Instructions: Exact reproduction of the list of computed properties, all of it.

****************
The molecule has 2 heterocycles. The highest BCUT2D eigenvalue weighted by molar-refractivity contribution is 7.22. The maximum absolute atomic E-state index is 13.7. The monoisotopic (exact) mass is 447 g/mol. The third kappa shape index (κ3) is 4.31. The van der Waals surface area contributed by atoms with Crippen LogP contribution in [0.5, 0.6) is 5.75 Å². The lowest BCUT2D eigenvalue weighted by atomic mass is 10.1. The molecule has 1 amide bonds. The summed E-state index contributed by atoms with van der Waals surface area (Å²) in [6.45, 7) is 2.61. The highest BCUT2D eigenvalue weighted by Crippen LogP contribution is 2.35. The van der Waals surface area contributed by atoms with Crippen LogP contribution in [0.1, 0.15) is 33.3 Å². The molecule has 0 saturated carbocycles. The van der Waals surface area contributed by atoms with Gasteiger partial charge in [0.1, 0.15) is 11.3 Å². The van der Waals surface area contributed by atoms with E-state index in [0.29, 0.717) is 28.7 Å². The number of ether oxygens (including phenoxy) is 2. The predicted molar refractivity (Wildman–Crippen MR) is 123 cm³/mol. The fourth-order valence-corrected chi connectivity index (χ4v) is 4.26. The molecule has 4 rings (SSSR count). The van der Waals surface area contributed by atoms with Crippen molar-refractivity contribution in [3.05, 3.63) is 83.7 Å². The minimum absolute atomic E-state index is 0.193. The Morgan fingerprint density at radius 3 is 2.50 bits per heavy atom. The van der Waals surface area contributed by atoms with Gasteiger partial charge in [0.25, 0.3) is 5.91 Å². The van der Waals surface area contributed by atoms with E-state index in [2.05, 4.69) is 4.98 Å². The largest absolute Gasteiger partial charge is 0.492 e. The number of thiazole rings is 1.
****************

The molecule has 2 heterocycles. The highest BCUT2D eigenvalue weighted by molar-refractivity contribution is 7.22. The maximum absolute atomic E-state index is 13.7. The monoisotopic (exact) mass is 447 g/mol. The third kappa shape index (κ3) is 4.31. The van der Waals surface area contributed by atoms with Crippen LogP contribution in [0.5, 0.6) is 5.75 Å². The lowest BCUT2D eigenvalue weighted by atomic mass is 10.1. The molecule has 1 amide bonds. The summed E-state index contributed by atoms with van der Waals surface area (Å²) in [6.45, 7) is 2.61. The highest BCUT2D eigenvalue weighted by Crippen LogP contribution is 2.35. The van der Waals surface area contributed by atoms with Crippen LogP contribution in [0.1, 0.15) is 33.3 Å². The molecule has 0 saturated carbocycles. The van der Waals surface area contributed by atoms with Gasteiger partial charge in [0.1, 0.15) is 11.3 Å². The van der Waals surface area contributed by atoms with E-state index in [0.29, 0.717) is 28.7 Å². The number of ether oxygens (including phenoxy) is 2. The predicted molar refractivity (Wildman–Crippen MR) is 123 cm³/mol. The fourth-order valence-corrected chi connectivity index (χ4v) is 4.26. The molecule has 4 rings (SSSR count). The van der Waals surface area contributed by atoms with Crippen molar-refractivity contribution in [3.05, 3.63) is 83.7 Å². The minimum absolute atomic E-state index is 0.193. The Morgan fingerprint density at radius 3 is 2.50 bits per heavy atom. The van der Waals surface area contributed by atoms with Gasteiger partial charge in [0.25, 0.3) is 5.91 Å². The van der Waals surface area contributed by atoms with E-state index in [2.05, 4.69) is 4.98 Å². The largest absolute Gasteiger partial charge is 0.492 e. The number of thiazole rings is 1.